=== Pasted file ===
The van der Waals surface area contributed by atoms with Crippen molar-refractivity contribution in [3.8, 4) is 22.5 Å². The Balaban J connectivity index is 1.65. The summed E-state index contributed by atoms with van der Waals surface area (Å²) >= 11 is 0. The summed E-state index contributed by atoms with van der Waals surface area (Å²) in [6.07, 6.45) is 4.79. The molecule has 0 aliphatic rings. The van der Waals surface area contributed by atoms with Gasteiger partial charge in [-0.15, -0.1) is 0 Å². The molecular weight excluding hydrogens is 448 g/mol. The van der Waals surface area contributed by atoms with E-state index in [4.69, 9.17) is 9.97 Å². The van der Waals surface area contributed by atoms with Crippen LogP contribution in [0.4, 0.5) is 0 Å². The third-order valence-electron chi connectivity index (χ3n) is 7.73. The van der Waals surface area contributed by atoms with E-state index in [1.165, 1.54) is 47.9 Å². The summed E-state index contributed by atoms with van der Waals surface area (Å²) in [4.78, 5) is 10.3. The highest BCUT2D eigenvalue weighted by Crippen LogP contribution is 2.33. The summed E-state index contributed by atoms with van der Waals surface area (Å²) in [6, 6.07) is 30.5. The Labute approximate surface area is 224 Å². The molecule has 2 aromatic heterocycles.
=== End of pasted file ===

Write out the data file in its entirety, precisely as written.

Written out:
The van der Waals surface area contributed by atoms with Crippen molar-refractivity contribution in [3.8, 4) is 22.5 Å². The Balaban J connectivity index is 1.65. The summed E-state index contributed by atoms with van der Waals surface area (Å²) >= 11 is 0. The summed E-state index contributed by atoms with van der Waals surface area (Å²) in [6.07, 6.45) is 4.79. The molecule has 0 aliphatic rings. The van der Waals surface area contributed by atoms with Gasteiger partial charge in [-0.15, -0.1) is 0 Å². The molecular weight excluding hydrogens is 448 g/mol. The van der Waals surface area contributed by atoms with E-state index in [4.69, 9.17) is 9.97 Å². The van der Waals surface area contributed by atoms with Crippen LogP contribution in [0.4, 0.5) is 0 Å². The third-order valence-electron chi connectivity index (χ3n) is 7.73. The van der Waals surface area contributed by atoms with E-state index in [1.165, 1.54) is 47.9 Å². The summed E-state index contributed by atoms with van der Waals surface area (Å²) in [4.78, 5) is 10.3. The highest BCUT2D eigenvalue weighted by Crippen LogP contribution is 2.33. The summed E-state index contributed by atoms with van der Waals surface area (Å²) in [6, 6.07) is 30.5. The Labute approximate surface area is 224 Å². The molecule has 2 aromatic heterocycles.